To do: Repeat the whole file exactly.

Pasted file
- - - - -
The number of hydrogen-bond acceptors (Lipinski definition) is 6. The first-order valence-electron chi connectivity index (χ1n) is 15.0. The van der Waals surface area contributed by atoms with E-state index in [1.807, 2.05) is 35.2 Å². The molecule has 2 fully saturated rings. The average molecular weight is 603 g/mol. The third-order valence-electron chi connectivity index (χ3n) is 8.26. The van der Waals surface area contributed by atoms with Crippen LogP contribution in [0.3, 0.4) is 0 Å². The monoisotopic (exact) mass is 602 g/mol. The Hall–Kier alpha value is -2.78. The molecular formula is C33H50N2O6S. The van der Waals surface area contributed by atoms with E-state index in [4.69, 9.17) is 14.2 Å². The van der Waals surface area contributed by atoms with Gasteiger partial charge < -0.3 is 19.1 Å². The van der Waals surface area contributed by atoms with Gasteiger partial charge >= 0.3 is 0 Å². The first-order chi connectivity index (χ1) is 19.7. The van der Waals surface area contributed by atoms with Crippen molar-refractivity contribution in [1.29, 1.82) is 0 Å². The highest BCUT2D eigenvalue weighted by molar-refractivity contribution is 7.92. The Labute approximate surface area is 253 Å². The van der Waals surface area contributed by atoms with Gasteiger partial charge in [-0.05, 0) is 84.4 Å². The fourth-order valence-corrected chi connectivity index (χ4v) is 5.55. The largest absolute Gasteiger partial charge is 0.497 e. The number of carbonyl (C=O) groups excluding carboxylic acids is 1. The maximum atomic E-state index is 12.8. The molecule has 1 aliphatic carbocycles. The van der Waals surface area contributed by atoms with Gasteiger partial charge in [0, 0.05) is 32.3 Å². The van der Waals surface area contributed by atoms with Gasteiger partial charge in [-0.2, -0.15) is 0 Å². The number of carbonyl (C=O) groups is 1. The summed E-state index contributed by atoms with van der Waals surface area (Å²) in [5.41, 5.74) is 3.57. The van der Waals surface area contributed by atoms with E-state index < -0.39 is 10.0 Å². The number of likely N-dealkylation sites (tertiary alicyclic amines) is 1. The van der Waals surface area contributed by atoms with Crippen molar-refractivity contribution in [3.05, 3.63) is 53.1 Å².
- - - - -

The number of hydrogen-bond acceptors (Lipinski definition) is 6. The first-order valence-electron chi connectivity index (χ1n) is 15.0. The van der Waals surface area contributed by atoms with E-state index in [1.807, 2.05) is 35.2 Å². The molecule has 2 fully saturated rings. The average molecular weight is 603 g/mol. The third-order valence-electron chi connectivity index (χ3n) is 8.26. The van der Waals surface area contributed by atoms with Crippen LogP contribution in [0.3, 0.4) is 0 Å². The monoisotopic (exact) mass is 602 g/mol. The Hall–Kier alpha value is -2.78. The molecular formula is C33H50N2O6S. The van der Waals surface area contributed by atoms with E-state index in [4.69, 9.17) is 14.2 Å². The van der Waals surface area contributed by atoms with Gasteiger partial charge < -0.3 is 19.1 Å². The van der Waals surface area contributed by atoms with Gasteiger partial charge >= 0.3 is 0 Å². The first-order chi connectivity index (χ1) is 19.7. The van der Waals surface area contributed by atoms with Crippen molar-refractivity contribution in [1.29, 1.82) is 0 Å². The highest BCUT2D eigenvalue weighted by molar-refractivity contribution is 7.92. The Labute approximate surface area is 253 Å². The van der Waals surface area contributed by atoms with Gasteiger partial charge in [-0.05, 0) is 84.4 Å². The fourth-order valence-corrected chi connectivity index (χ4v) is 5.55. The largest absolute Gasteiger partial charge is 0.497 e. The number of carbonyl (C=O) groups excluding carboxylic acids is 1. The maximum atomic E-state index is 12.8. The molecule has 1 aliphatic carbocycles. The van der Waals surface area contributed by atoms with Gasteiger partial charge in [0, 0.05) is 32.3 Å². The van der Waals surface area contributed by atoms with Gasteiger partial charge in [-0.2, -0.15) is 0 Å². The number of carbonyl (C=O) groups is 1. The summed E-state index contributed by atoms with van der Waals surface area (Å²) in [5.41, 5.74) is 3.57. The van der Waals surface area contributed by atoms with E-state index < -0.39 is 10.0 Å². The number of likely N-dealkylation sites (tertiary alicyclic amines) is 1. The van der Waals surface area contributed by atoms with Crippen molar-refractivity contribution in [3.05, 3.63) is 53.1 Å².